Earth Day Lesson Plans

Earth Day and Spring perfectly overlap, and students greatly enjoy science resource texts. Stories are the best possible way to teach science to students of all ages. Despite the assumptions, a huge amount of science learning is integrated with language arts, at least by the great ones. Earth Day offers an ideal opportunity to teach and discuss how human actions effect the environment. Even though all the present hype with STEM tagets hands-on, there is no learning without actual reading for both background knowledge and additional research. Here are some awesome Earth Day books and lesson plans to go along:

"The Lorax" Lesson Plan; Earth Day Lesson Plan

“The Lorax” Lesson Plan; Earth Day Lesson Plan

1. “The Lorax by Dr. Suess is a must read for primary grades. Kids love Dr. Suess books, activities, movies, anything. Perfect Earth Day read and lesson.





The Giving Tree Lesson Plan

The Giving Tree Lesson Plan

2. The Giving Tree – Grades K-2 

“The Giving Tree” is a well loved book, for reasons that escape those with reason. It is not a story of giving and how wonderful it is to give. It’s a story about a boy who takes everything until there is nothing left. The message of non-renewable resources and importance of sustainability doesn’t escape. Super read on how not to be.



Heroes of the Environments Lesson Plan

Heroes of the Environments Lesson Plan

3. Heroes of the Environment – Upper Grades – Free Lesson Plan on TpT (Earth Day Lesson Plan Giveaway)  This is a great guided reading non-fiction common core text for students in older grades – upper elementary and middle school.
Happy Teaching! 




4. World Without Fish – lesson plan – Earth Day Non-Fiction Text

World Without Fish Novel Guide

World Without Fish Novel Guide


5. Tracking Trash: Flotsam, Jetsam and Science of Ocean Motion– Non-Fiction Science Resource Text Lesson Plan

Tracking Trash Flotsam, Jetsam and the Science of Ocean Motion

Tracking Trash Lesson Plan



Lesson Planning 101 for Homeschoolers

Lesson CoverFor the most part, homeschooling parents are left on their own when it comes to educating their kids. And while, we all appreciate that, there is not enough support in terms of teaching parents how to go about teaching their kids. The job seems easy during primary years, but as middle school age comes along, most parents that I know struggle with homeschooling or decide to send their kids back to traditional classroom. In Florida middle school age is especially hard due to lack of affordable options that are any good. So here we are. As most well meaning parents, the search for the homeschooling information usually starts with the online search.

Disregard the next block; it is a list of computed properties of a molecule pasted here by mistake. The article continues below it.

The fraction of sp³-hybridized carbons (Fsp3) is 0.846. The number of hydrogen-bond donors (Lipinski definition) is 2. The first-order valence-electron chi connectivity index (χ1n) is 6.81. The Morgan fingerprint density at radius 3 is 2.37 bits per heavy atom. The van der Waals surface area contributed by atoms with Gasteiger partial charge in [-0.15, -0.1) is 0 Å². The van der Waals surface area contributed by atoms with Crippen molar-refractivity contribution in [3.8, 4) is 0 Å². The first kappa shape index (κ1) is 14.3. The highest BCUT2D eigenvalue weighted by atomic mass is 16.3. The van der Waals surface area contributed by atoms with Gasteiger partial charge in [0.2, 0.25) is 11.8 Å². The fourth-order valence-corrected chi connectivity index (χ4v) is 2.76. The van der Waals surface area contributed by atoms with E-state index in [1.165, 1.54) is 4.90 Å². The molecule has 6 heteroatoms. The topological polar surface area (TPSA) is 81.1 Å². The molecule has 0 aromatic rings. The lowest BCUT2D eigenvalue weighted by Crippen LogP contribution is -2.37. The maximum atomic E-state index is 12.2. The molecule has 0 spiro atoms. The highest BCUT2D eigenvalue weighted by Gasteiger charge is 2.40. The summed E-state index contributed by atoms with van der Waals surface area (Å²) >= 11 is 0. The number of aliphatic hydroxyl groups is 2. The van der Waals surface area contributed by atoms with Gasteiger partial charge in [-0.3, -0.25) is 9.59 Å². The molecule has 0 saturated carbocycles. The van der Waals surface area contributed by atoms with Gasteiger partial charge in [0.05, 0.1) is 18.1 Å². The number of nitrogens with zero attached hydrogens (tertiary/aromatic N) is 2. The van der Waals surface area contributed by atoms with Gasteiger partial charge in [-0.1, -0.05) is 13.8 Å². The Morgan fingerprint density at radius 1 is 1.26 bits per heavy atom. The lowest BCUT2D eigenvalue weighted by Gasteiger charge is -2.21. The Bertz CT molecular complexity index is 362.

Unfortunately, this brings a sea of useless information and proclaimed know-it-alls to the surface. Equipped with the colorful planners and kitschy lesson plan outlines, I don’t need more than a second to realize that they have no idea what they are talking about. No one needs a desk filled with binders and colorful post-its to do homeschooling properly. Parents need quality curriculum and guidance on effective instructional practices. The fact that effective instructional practices aren’t implemented in traditional schools doesn’t mean that they are not proven by research and practice.

So, here are some quick tips:

1st – Please don’t listen to the self proclaimed homeschooling guru. Writing lesson plans year ahead and having a controlling instructional schedule is counterproductive.
Some lessons will take more time. Be flexible.

2nd– Learning is dynamic. As a teacher, a mother of a homeschooler, and a Curriculum Writer, I know that teachers and parents everywhere have to adjust their lesson planning on daily basis due to time that it takes to teach a lesson and students’ learning styles. What works in one lesson does not work in another. Most of the time, the variation of background knowledge that you have to build up the lesson to plays a major part.

3rd – Planning a whole year ahead takes away from learning inquiry. As you go through the curriculum you, will find that there are gaps in student’s knowledge that you will need to address by teaching and/or reteaching the material.
Learning is dynamic, and so is teaching.

4th – More often than not, during your teaching, you will realize that you need to rewrite the lesson because there is a better way to present the material to your student.

5th – Teachers get better through teaching. If any of us, teachers or teacher-parents are to become better at what we do, we have to be able to analyze what works and what doesn’t work, what we are good at explaining and what we need to work on.